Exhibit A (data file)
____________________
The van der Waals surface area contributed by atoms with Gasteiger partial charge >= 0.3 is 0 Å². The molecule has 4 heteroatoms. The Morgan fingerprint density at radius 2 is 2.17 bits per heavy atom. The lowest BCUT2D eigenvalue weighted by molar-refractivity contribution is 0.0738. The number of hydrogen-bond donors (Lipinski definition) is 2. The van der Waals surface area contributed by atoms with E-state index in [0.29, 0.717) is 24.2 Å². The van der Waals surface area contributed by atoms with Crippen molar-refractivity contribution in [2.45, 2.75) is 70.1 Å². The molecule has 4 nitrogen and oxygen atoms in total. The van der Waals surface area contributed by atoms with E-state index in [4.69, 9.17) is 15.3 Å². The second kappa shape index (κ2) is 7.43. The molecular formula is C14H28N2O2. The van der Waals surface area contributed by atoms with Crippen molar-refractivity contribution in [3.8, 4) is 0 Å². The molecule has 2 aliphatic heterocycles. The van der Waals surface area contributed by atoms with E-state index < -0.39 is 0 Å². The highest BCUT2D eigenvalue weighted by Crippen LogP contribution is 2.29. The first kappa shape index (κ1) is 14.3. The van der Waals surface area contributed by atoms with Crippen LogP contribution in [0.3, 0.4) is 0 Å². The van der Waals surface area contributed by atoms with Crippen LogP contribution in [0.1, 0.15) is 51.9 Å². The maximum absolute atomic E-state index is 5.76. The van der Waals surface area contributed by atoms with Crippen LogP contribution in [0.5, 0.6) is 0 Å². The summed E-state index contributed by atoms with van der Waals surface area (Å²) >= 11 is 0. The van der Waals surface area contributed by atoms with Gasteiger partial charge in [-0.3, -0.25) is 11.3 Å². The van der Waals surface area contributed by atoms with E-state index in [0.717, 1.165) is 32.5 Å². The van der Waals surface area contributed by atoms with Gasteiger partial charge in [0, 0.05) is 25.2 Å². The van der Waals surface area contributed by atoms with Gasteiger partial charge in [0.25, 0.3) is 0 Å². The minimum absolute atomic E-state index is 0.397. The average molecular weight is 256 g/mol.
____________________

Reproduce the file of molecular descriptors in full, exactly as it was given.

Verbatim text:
The van der Waals surface area contributed by atoms with Gasteiger partial charge >= 0.3 is 0 Å². The molecule has 4 heteroatoms. The Morgan fingerprint density at radius 2 is 2.17 bits per heavy atom. The lowest BCUT2D eigenvalue weighted by molar-refractivity contribution is 0.0738. The number of hydrogen-bond donors (Lipinski definition) is 2. The van der Waals surface area contributed by atoms with E-state index in [0.29, 0.717) is 24.2 Å². The van der Waals surface area contributed by atoms with Crippen molar-refractivity contribution in [2.45, 2.75) is 70.1 Å². The molecule has 4 nitrogen and oxygen atoms in total. The van der Waals surface area contributed by atoms with E-state index in [4.69, 9.17) is 15.3 Å². The second kappa shape index (κ2) is 7.43. The molecular formula is C14H28N2O2. The van der Waals surface area contributed by atoms with Crippen molar-refractivity contribution in [3.8, 4) is 0 Å². The molecule has 2 aliphatic heterocycles. The van der Waals surface area contributed by atoms with E-state index < -0.39 is 0 Å². The highest BCUT2D eigenvalue weighted by Crippen LogP contribution is 2.29. The first kappa shape index (κ1) is 14.3. The van der Waals surface area contributed by atoms with Crippen LogP contribution in [0.3, 0.4) is 0 Å². The van der Waals surface area contributed by atoms with Crippen LogP contribution in [0.1, 0.15) is 51.9 Å². The maximum absolute atomic E-state index is 5.76. The van der Waals surface area contributed by atoms with Crippen LogP contribution in [0.5, 0.6) is 0 Å². The summed E-state index contributed by atoms with van der Waals surface area (Å²) >= 11 is 0. The van der Waals surface area contributed by atoms with Gasteiger partial charge in [-0.3, -0.25) is 11.3 Å². The van der Waals surface area contributed by atoms with E-state index in [0.717, 1.165) is 32.5 Å². The van der Waals surface area contributed by atoms with Gasteiger partial charge in [0, 0.05) is 25.2 Å². The van der Waals surface area contributed by atoms with Gasteiger partial charge in [0.25, 0.3) is 0 Å². The minimum absolute atomic E-state index is 0.397. The average molecular weight is 256 g/mol.